1. Although I understand what you are saying- I do not understand how it can be tied to a bigot. He refused to marry someone to another because he does not like what they could produce as a couple. How is THAT Catholic? Do you really want to tie the church's belief in the things you say (which I also believe)- the belief in marraige as a sacred union and children all a part of God's world- to an act of outright racisim?
    This is the most confusing post I have ever read from you.

  2. The question isn't whether I support his belief, it is whether he has a right to that belief, and to what extent he should be allowed to practice that belief (misguided as I believe it is). He believes inter-racial marriages are immoral; our society says they are not, and is castigating him for refusing to participate in what he considers to be immoral. What if a gay couple goes to a JP in a state that allows gay marriage. Should the JP be required to marry them? Should a pharmacist be required to dispense bcps if s/he believes they are immoral? Should an ER doctor be required to offer morning after pills to all alleged rape victims, even if the doctor is morally opposed? Should a teacher be required to teach evolution as truth if s/he believes it is not?

  3. There are teachers who still believe that it is immoral to teach black and white children in the same class. Should they be required to do it if it is the law? How about the public school teachers who feel that children who cannot sit down and be quiet should be flunked out- as it was in the 50's? Where would we be? I can see your point- but it seems you are comparing real morals to bigotry...and I don't see the connection. He stated that children of such marriages are doomed- really? Do you believe that? Should he be allowed to say that in this country and practice it as a PUBLIC servant?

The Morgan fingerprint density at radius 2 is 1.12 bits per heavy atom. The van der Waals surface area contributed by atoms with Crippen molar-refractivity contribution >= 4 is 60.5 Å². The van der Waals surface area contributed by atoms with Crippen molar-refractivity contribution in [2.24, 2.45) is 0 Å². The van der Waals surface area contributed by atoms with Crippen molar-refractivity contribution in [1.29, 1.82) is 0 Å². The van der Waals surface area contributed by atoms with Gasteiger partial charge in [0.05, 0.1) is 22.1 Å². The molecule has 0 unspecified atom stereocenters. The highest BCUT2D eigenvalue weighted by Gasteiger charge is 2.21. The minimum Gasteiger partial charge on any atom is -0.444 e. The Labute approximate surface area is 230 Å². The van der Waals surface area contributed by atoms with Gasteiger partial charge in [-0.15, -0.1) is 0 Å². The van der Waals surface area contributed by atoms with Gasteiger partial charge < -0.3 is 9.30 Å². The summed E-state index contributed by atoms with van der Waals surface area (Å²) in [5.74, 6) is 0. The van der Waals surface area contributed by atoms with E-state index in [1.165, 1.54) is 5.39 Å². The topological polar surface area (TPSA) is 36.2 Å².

4. That's the question I'm asking, what should be required, as opposed to what should be allowed? When I first heard about this story, the first thing that popped into my mind was gay "marriage". If a state passes a law allowing gay marriage, should all civil marriage officers be required to marry homosexuals?

    If I lived in this guy's district, I'd vote him out of office at the first opportunity; however I'm a little hesitant to say he should be removed by other means.

    By living in a pluralistic society, as opposed to one like the Muslim countries, we are to some extent saying "live and let live"; however often that means "I can do what I want, and if I need your help, you have to cooperate, but you don't have to choose to do it yourself".

  5. +JMJ+

    I find myself leaning more in RAnn's direction on this one.

    Her reflection reminds me of an exchange in A Man for All Seasons, the play/movie about St. Thomas More.

    Sir Thomas has just been defending certain rights everyone has under the law, and an incredulous someone remarks, "So now you give the Devil the benefit of law!"

    He replies: "This country is planted thick with laws, from coast to coast, Man's laws, not God's! And if you cut them down . . . do you really think you could stand upright in the winds that would blow then? Yes, I'd give the Devil benefit of law, for my own safety's sake!"

    If a school teacher believes it is immoral to teach children of different races in the same classroom, I will defend her right to resign her job. If several such teachers form their own school, I will defend their right to segregate their classes. All "for my own safety's sake."